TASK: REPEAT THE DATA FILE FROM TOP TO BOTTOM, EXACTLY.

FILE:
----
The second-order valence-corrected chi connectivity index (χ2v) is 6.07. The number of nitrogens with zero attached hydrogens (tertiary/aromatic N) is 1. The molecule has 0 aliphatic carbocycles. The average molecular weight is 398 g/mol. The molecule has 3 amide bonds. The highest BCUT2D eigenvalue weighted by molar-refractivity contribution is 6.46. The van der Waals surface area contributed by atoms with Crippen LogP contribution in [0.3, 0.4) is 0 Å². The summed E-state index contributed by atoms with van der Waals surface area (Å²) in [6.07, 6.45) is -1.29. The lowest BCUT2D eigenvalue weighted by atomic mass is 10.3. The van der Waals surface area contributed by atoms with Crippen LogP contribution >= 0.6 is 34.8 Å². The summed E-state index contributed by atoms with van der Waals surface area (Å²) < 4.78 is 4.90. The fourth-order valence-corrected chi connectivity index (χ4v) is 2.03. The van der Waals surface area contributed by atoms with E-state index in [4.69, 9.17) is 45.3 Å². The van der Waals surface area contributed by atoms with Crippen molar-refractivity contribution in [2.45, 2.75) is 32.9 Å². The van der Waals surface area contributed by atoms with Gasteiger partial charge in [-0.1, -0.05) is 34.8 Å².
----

The second-order valence-corrected chi connectivity index (χ2v) is 6.07. The number of nitrogens with zero attached hydrogens (tertiary/aromatic N) is 1. The molecule has 0 aliphatic carbocycles. The average molecular weight is 398 g/mol. The molecule has 3 amide bonds. The highest BCUT2D eigenvalue weighted by molar-refractivity contribution is 6.46. The van der Waals surface area contributed by atoms with Crippen LogP contribution in [0.3, 0.4) is 0 Å². The summed E-state index contributed by atoms with van der Waals surface area (Å²) in [6.07, 6.45) is -1.29. The lowest BCUT2D eigenvalue weighted by atomic mass is 10.3. The van der Waals surface area contributed by atoms with Crippen LogP contribution >= 0.6 is 34.8 Å². The summed E-state index contributed by atoms with van der Waals surface area (Å²) < 4.78 is 4.90. The fourth-order valence-corrected chi connectivity index (χ4v) is 2.03. The van der Waals surface area contributed by atoms with E-state index in [4.69, 9.17) is 45.3 Å². The van der Waals surface area contributed by atoms with Crippen molar-refractivity contribution in [2.45, 2.75) is 32.9 Å². The van der Waals surface area contributed by atoms with Gasteiger partial charge in [-0.1, -0.05) is 34.8 Å².